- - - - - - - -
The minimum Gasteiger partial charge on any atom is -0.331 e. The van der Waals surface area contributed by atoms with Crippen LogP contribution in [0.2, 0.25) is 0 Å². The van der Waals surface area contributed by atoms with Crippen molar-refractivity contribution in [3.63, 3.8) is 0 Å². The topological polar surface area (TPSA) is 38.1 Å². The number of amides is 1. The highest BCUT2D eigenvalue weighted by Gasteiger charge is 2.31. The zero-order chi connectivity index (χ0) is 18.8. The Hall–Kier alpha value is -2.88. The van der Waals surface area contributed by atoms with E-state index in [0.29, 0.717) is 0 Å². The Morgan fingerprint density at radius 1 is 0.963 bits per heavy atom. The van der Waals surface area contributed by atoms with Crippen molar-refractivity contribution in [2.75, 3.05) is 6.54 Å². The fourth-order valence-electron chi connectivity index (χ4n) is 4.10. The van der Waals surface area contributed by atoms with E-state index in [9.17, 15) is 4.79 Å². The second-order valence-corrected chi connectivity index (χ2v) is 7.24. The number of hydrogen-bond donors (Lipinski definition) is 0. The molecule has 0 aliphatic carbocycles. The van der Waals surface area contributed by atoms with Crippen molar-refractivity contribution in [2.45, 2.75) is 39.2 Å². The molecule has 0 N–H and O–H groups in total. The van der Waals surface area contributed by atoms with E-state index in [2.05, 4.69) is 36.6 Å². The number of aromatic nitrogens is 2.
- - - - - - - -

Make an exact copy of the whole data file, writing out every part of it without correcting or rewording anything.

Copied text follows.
The minimum Gasteiger partial charge on any atom is -0.331 e. The van der Waals surface area contributed by atoms with Crippen LogP contribution in [0.2, 0.25) is 0 Å². The van der Waals surface area contributed by atoms with Crippen molar-refractivity contribution in [3.63, 3.8) is 0 Å². The topological polar surface area (TPSA) is 38.1 Å². The number of amides is 1. The highest BCUT2D eigenvalue weighted by Gasteiger charge is 2.31. The zero-order chi connectivity index (χ0) is 18.8. The Hall–Kier alpha value is -2.88. The van der Waals surface area contributed by atoms with E-state index in [0.29, 0.717) is 0 Å². The Morgan fingerprint density at radius 1 is 0.963 bits per heavy atom. The van der Waals surface area contributed by atoms with Crippen molar-refractivity contribution in [2.75, 3.05) is 6.54 Å². The fourth-order valence-electron chi connectivity index (χ4n) is 4.10. The van der Waals surface area contributed by atoms with E-state index in [9.17, 15) is 4.79 Å². The second-order valence-corrected chi connectivity index (χ2v) is 7.24. The number of hydrogen-bond donors (Lipinski definition) is 0. The molecule has 0 aliphatic carbocycles. The van der Waals surface area contributed by atoms with Crippen molar-refractivity contribution in [2.45, 2.75) is 39.2 Å². The molecule has 0 N–H and O–H groups in total. The van der Waals surface area contributed by atoms with E-state index in [2.05, 4.69) is 36.6 Å². The number of aromatic nitrogens is 2.